Nick Ginther's Blog

Thoughts on A Court of Thorns and Roses

Spoilers below for A Court of Thorns and Roses books 1-4 :)

In this post I will lay out my unstructured thoughts about the first 4 books in the A Court of Thorns and Roses series. I haven’t read A Court of Silver Flames yet since the nice orange paperback that goes with my wifes set of paperbacks hasn’t been released yet. However, since the 5th book starts the Nesta arc, this is a good point to give my thoughts on the Feyre arc. Also I'm writing this about 2 months after finishing the first book, so my memory on all the events may not be super great.

First of all, I'll admit I kind of had to force myself through the first book. There was nothing super wrong with it, but I don't usually read fantasy or YA, and this series is very much both of those things. One thing I love in any fantasy story is the power system, and that's not really the focus of this series at this point. It's all about Feyre navigating this scary new world as puny human in the face of demi-gods and demons. And that's fine and necessary, but it really didn't draw me in as much as the macho training-arc filled, power blasting anime fights later on in the series. That being said, once things got to Under the Mountain, I was hooked. The horror aspects of Under the Mountain are one of my favorite parts of the whole series. I love Feyre's viewpoint as a tiny miserable human against the worst of the worst of the faeries and torture and drugged up cult of Dionysus-like monster-galas. There's also the part where she kills a giant worm and brutally murders two innocent faeries. This part makes up for the tragic characters of Feyre's entire family and Tamlin's awful gaslight faerieboss gatekeep attitude. The part where Feyre dies and comes back to life through the power of friendship and love is cliche but it worked for me. This book was good, but if I didn't already own the second book, I might not have continued.

The second book is where I got hooked. I love Rhys. I want a Rhys tattoo on my forehead. The way Rhys treats Feyre is so refreshing coming from master manipulater Tamlin. This is the one where Feyre finally finds a person who actually likes and cares for her, which is relieving after the first book where Feyre is surrounded by ops. Great expansion of the world and lore. World-spanning quest to retrieve the sacred artefacts. What does this book not have besides good sex scenes? Maybe this is a consequence of SJM being British but why do the words busybody and prick and simpering and watery bowels appear so much? But for real this book slaps and I have nothing more to say about it.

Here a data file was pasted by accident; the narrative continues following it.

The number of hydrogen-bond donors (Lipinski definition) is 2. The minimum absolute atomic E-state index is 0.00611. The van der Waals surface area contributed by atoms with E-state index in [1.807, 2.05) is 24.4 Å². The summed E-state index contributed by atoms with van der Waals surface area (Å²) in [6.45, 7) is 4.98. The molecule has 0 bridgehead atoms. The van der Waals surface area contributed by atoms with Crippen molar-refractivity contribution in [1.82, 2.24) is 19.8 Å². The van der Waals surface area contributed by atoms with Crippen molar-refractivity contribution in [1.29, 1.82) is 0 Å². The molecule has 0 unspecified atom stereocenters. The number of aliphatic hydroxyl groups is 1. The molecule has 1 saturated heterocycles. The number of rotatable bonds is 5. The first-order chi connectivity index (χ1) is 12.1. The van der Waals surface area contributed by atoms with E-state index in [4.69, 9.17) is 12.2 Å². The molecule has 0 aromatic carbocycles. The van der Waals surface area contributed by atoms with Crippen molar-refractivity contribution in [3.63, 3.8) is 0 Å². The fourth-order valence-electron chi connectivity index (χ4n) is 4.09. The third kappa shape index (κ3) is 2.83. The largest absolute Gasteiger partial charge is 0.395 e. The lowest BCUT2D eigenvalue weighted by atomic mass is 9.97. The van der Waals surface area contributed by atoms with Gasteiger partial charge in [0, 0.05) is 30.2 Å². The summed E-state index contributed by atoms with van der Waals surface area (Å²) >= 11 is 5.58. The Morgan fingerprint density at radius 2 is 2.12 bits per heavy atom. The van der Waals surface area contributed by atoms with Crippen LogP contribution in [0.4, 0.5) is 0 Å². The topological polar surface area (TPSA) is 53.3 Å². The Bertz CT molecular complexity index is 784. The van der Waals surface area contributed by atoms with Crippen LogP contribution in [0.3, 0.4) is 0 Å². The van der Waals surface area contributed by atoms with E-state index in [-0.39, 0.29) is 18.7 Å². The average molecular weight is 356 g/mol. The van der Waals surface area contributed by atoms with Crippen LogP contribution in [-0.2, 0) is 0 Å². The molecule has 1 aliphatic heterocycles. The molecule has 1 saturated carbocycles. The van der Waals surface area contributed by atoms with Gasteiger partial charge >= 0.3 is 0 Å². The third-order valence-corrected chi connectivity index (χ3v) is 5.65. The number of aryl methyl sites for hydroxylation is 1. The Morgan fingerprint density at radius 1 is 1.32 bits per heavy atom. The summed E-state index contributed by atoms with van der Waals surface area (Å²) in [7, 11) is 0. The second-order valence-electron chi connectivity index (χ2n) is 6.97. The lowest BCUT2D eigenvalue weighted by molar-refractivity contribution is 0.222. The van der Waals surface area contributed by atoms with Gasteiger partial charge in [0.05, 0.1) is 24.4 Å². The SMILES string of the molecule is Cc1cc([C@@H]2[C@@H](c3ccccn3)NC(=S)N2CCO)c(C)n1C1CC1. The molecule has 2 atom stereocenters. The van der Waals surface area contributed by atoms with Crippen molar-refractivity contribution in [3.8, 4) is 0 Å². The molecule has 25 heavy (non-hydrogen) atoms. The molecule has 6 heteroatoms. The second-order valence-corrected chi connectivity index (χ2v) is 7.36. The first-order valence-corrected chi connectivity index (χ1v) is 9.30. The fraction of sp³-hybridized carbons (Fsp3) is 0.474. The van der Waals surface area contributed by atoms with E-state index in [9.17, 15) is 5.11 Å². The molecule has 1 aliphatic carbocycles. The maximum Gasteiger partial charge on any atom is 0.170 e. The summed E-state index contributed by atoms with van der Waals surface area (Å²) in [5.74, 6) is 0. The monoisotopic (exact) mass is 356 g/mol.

The third book is a great continuation of the second book and it may be my favorite out of the first 3. Feyre comes into her own as the High Lady and Rhys continues being the best. I will admit that Rhys doesn't really have any flaws or that much texture as a character, but his backstory is interesting and he treats people right so I love him. The battle scenes are exciting and we get to see my favorite part: all the powers going off. Amren's power was so built up over the rest of the series and I was so hyped to see her finally unleash the beast. Feyre finally becomes the Avatar in this one, so watching her do her thing was also nice. And every time Rhys was described as "turning the enemy forces into mist" I couldn't help at smile at my adorable murderous war god :). In the end the good guys win, the bad guys lose, bada bing bada boom.

And the fourth book, the Christmas episode of the series, is my real favorite. I love books and movies where nothing happens, and in this book exactly one thing of consequence happens. The characters that just got mauled and dragged through the mud get to relax and have some wine and share some presents :). If you don't like that then do you also spit on Santa when you see him sitting on his throne in the local mall? Do you tell children that ice cream has a lot of calories and is not great for them? The Cassian-Nesta courting ritual comes to an apex here that will surely be neatly resolved in the 5th book, but I'm honestly still not sold on a whole Nesta book. Well I am sold in the fact that I have the pretty orange paperback on pre-order at my local bookstore, and does any other type of sell really matter at that point?

Overall, I enjoyed my time with these characters. While it didn't make me think about life or politics or how the world could be a better/worse place, not every story has to do that. And maybe there's something there to say about oppression or how the oppressed can create their own structures of oppression yada yada but this is not a deep dive and I am not MLA citing sources.